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Opinions of Wednesday, 23 December 2020

Columnist: Isaac Ato Mensah

Civil disobedience and the case of the SALL area of Ghana

The people of SALL have no representation in parliament The people of SALL have no representation in parliament

From the Boston Tea Party to the present, nations have always understood that if citizens lack representation in decision making and passing laws, then no taxation shall be required of them.

Simply put – no representation, no taxation.

Through a series of political own goals, the Akufo-Addo administration has earned itself a hung parliament.

The kingmakers who will determine which political party forms the Majority in Parliament are the electorate of the Santrokofi, Akpafu, Lolobi and Likpe (SALL) area, and voting trends suggest they will vote for the NDC.

The EC that will address the matter in this crisis period has declared that “the Commission will break for Christmas and New Year” from December 23 until January 19, 2021!

No mincing words: in this political stalemate over which party nominates the Speaker if the SALL people were an NPP stronghold, would the Parliamentary elections there have been delayed?

The Electoral Commission has thus implicitly invited us to make a judgment call – to obey the laws or defy civil authority.

The legal issues border on how the SALL district and constituency status will be resolved, and especially the reason for the delay.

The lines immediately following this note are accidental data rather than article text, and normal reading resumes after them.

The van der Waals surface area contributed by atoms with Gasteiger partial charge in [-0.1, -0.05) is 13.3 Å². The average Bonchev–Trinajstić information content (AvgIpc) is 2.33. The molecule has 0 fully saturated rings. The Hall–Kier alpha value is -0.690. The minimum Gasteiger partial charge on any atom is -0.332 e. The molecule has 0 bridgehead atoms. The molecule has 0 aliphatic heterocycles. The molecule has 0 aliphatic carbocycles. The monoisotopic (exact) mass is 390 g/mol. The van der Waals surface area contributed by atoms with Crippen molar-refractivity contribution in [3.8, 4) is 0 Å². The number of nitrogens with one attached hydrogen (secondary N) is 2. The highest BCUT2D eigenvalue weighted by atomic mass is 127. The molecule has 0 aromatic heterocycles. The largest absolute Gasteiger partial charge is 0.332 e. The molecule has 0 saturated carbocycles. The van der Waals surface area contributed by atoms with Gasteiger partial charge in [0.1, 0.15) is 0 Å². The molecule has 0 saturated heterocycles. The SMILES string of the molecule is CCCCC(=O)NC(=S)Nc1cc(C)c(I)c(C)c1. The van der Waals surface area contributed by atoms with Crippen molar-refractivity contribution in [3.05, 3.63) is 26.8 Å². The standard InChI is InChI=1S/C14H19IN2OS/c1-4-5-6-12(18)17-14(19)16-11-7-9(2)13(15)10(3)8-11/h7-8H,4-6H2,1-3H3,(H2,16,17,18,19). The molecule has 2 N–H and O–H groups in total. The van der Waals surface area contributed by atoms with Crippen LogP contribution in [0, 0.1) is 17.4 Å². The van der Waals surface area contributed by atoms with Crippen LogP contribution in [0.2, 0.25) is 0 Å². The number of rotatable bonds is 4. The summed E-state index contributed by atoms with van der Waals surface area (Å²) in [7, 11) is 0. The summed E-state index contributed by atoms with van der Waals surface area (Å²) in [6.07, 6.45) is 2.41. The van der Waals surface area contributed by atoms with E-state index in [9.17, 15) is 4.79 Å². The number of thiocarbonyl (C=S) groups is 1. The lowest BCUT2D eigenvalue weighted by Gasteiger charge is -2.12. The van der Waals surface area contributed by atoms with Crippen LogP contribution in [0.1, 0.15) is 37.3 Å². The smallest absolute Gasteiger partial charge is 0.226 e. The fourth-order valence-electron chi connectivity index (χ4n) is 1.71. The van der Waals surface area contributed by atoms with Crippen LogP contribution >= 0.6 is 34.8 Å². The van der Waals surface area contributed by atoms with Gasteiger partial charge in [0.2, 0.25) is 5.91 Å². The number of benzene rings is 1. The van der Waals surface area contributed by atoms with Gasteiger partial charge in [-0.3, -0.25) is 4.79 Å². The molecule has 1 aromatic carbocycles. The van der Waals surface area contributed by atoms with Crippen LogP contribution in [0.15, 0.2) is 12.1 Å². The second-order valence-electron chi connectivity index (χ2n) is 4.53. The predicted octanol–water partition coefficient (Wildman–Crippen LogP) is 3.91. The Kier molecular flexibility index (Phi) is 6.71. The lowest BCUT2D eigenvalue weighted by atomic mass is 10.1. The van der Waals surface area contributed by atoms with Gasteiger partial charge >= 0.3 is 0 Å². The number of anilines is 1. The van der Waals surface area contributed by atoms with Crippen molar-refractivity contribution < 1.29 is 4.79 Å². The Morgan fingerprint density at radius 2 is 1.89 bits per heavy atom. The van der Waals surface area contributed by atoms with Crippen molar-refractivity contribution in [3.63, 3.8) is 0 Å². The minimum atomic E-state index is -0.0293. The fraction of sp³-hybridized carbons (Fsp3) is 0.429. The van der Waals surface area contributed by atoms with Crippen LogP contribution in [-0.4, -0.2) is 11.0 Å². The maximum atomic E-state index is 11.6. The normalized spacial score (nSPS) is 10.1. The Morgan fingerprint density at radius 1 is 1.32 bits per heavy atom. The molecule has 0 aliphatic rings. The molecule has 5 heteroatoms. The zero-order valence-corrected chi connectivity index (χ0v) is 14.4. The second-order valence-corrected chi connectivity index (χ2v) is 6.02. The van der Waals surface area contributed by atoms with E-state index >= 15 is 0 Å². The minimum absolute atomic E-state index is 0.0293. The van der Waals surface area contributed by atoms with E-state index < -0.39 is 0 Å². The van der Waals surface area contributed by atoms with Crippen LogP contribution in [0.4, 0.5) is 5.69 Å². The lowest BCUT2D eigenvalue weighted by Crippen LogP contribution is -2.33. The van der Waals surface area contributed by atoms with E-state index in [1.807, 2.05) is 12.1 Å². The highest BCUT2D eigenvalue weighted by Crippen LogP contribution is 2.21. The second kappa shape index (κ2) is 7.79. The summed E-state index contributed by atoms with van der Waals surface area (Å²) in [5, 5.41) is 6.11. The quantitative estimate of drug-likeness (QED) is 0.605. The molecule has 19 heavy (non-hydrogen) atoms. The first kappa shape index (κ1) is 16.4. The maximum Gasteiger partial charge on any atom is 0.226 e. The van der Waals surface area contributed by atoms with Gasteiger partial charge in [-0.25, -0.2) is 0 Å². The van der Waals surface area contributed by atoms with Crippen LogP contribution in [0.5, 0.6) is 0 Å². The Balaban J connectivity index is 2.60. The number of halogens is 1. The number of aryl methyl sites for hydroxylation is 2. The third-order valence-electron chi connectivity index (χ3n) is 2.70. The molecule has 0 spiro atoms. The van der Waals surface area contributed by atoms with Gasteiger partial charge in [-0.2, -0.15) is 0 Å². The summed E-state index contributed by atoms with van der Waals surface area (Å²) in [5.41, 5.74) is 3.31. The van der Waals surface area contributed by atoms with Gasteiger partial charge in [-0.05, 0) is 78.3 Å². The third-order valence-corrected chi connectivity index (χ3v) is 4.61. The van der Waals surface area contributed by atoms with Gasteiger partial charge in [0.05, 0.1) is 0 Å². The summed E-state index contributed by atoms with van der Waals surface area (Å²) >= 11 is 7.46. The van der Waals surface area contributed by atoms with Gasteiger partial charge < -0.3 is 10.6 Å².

Well, the Chief Justice has in a rejoinder signed by Justice Cynthia Pamela Addo, the Judicial Secretary, to at least one media house warned against publications “without verifying facts in advance and therefore attracting scandalous comments from some consumers”.

No doubt this has made the media much more hesitant.

Then there is the contention that civil disobedience is the only language the Own Goal Scorers will understand.

What form should civil disobedience take? Many come to mind, but here is our list based on an “intellectual and moral guide” to public relations management.

They include; refusal to pay taxes and levies imposed by the Parliament of Ghana and District Assemblies; violence-free protest marches by unarmed civilians; solidarity action from indigenes of the SALL area scattered throughout ghana and beyond; refusal by SALL indigenes who are business owners to pay taxes wherever their businesses are located in ghana; recusal from jury duty, performing legal obligations or enforcing any decisions imposed by the courts.

The current lack of an elected rep of SALL in the eighth Parliament to be inaugurated 7 January 2021 is a breach of both natural law and civil law, as eloquently espoused by St. Thomas Aquinas, a medieval philosopher, who advocated civil disobedience in case of unjust laws.

Aquinas argued that natural law was an objective moral standard used to govern human behaviour irrespective of time and space.

But why do people who have sworn to defend the constitution or suffer the penalty for it “so help me God”, rather deny our people access to the law that guarantees their right to equal representation?

Because they can; because they want to be worshipped as demigods; because they do not believe in Logic – “they will rather hurt themselves than think” in the words of my mentor; because they do not believe in honouring their obligations.

But let us be clear and without equivocation; it is our inalienable right and constitutional duty to fight “spiritual wickedness in high places”.

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